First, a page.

The activity of 100 mg/ml methanol extracts was almost equal to that of the standard drug. The potency of the extracts was inversely proportional to the time taken for paralysis/death of the worms. These extracts can be used in the cure of helminths infestations 53. Therefore, its use as food to eradicate worms from infants has been suggested 54. However such uses of horse gram are speculated merely on the bases of the resemblance of P. posthuma with the helminths as described 52.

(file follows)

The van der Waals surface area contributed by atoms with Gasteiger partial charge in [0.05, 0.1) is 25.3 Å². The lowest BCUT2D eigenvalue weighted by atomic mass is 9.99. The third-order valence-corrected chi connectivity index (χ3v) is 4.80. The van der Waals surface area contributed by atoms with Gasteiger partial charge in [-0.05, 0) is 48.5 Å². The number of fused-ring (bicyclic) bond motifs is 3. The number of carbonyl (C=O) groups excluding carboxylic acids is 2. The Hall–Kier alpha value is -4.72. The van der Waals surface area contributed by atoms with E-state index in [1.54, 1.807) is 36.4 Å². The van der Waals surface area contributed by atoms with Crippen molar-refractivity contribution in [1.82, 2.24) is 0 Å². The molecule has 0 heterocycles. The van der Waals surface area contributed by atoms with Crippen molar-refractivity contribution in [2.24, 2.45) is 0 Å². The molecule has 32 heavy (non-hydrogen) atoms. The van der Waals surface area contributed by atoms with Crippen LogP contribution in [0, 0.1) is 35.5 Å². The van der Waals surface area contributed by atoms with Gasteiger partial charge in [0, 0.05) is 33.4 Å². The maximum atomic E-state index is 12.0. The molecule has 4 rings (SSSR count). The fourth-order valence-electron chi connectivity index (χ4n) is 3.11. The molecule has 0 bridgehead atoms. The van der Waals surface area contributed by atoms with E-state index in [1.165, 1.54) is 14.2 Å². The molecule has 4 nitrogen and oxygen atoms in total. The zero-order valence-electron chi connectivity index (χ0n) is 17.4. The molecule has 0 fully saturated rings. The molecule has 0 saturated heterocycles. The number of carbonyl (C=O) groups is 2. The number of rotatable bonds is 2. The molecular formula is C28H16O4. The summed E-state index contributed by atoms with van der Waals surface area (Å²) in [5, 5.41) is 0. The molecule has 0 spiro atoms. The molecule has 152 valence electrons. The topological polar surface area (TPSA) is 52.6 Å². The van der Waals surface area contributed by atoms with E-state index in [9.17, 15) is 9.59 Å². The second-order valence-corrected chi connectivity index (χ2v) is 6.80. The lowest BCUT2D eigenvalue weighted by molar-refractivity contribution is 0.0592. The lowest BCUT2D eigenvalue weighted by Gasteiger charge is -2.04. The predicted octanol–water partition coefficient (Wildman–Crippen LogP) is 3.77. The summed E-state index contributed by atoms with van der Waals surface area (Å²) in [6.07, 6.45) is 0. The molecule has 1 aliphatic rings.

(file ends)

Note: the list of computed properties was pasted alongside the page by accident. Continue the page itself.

Antioxidant Activity: The in-vitro antioxidant activity of ethanolic seed extracts of M. uniflorum was reported 55. The ethanolic extract of horse gram showed a good improvement in anti-oxidant enzymes such as superoxide dismutase, catalase and increased glutathione concentration in rabbits 56. Researchers extracted the raw and dry heated seed samples of horse gram with methanol and 70% acetone respectively. The extracts were evaluated for different antioxidant activities such as α, α-diphenyl-β-picrylhydrazyl, FRAP, linoleic acid emulsion, O-2, and OH-. Among all the extracts analyzed 70% acetone extract showed high hydroxyl radical scavenging activity 57. Overall, all the extracts exhibited strong antioxidant activity. The different free radical scavenging activities of ethanolic leaf extract of horse gram showed good in-vitro analysis of antioxidant activity and was performed by various assays, i.e. superoxide radical scavenging assays, ferric reducing antioxidant power assay (FRAP) and reducing power assay. These radicals were useful in the inhibition of α-amylase and intestinal α-glucosidase mainly effective in the management of the diabetes mellitus.